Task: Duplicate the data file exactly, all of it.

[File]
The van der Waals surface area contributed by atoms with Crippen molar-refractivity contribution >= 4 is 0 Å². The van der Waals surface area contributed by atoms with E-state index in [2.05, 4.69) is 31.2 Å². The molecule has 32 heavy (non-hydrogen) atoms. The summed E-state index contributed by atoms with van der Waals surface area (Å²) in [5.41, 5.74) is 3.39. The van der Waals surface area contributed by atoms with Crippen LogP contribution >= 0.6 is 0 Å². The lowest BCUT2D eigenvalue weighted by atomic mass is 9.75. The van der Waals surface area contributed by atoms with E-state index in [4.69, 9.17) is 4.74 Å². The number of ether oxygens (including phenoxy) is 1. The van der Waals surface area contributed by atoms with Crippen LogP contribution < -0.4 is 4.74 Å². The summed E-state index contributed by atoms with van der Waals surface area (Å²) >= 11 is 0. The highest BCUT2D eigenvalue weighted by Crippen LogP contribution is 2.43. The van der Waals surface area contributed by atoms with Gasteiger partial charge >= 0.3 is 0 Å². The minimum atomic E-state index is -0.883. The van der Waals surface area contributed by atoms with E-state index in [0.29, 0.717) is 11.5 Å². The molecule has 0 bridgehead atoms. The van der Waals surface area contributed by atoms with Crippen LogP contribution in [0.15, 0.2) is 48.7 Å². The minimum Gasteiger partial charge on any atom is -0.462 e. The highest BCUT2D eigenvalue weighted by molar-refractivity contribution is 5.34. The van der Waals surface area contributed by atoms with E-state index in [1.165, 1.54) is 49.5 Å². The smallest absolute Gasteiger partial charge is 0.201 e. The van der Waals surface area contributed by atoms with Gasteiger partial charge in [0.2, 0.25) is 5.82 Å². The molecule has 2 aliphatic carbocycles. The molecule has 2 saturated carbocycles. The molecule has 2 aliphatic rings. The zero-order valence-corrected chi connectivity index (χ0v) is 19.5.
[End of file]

The van der Waals surface area contributed by atoms with Crippen molar-refractivity contribution >= 4 is 0 Å². The van der Waals surface area contributed by atoms with E-state index in [2.05, 4.69) is 31.2 Å². The molecule has 32 heavy (non-hydrogen) atoms. The summed E-state index contributed by atoms with van der Waals surface area (Å²) in [5.41, 5.74) is 3.39. The van der Waals surface area contributed by atoms with Crippen LogP contribution >= 0.6 is 0 Å². The lowest BCUT2D eigenvalue weighted by atomic mass is 9.75. The van der Waals surface area contributed by atoms with E-state index in [4.69, 9.17) is 4.74 Å². The number of ether oxygens (including phenoxy) is 1. The van der Waals surface area contributed by atoms with Crippen LogP contribution < -0.4 is 4.74 Å². The summed E-state index contributed by atoms with van der Waals surface area (Å²) >= 11 is 0. The highest BCUT2D eigenvalue weighted by Crippen LogP contribution is 2.43. The van der Waals surface area contributed by atoms with Gasteiger partial charge >= 0.3 is 0 Å². The minimum atomic E-state index is -0.883. The van der Waals surface area contributed by atoms with E-state index in [0.29, 0.717) is 11.5 Å². The molecule has 0 bridgehead atoms. The van der Waals surface area contributed by atoms with Crippen LogP contribution in [0.15, 0.2) is 48.7 Å². The minimum Gasteiger partial charge on any atom is -0.462 e. The highest BCUT2D eigenvalue weighted by molar-refractivity contribution is 5.34. The van der Waals surface area contributed by atoms with E-state index in [1.165, 1.54) is 49.5 Å². The smallest absolute Gasteiger partial charge is 0.201 e. The van der Waals surface area contributed by atoms with Gasteiger partial charge in [0.2, 0.25) is 5.82 Å². The molecule has 2 aliphatic carbocycles. The molecule has 2 saturated carbocycles. The molecule has 2 aliphatic rings. The zero-order valence-corrected chi connectivity index (χ0v) is 19.5.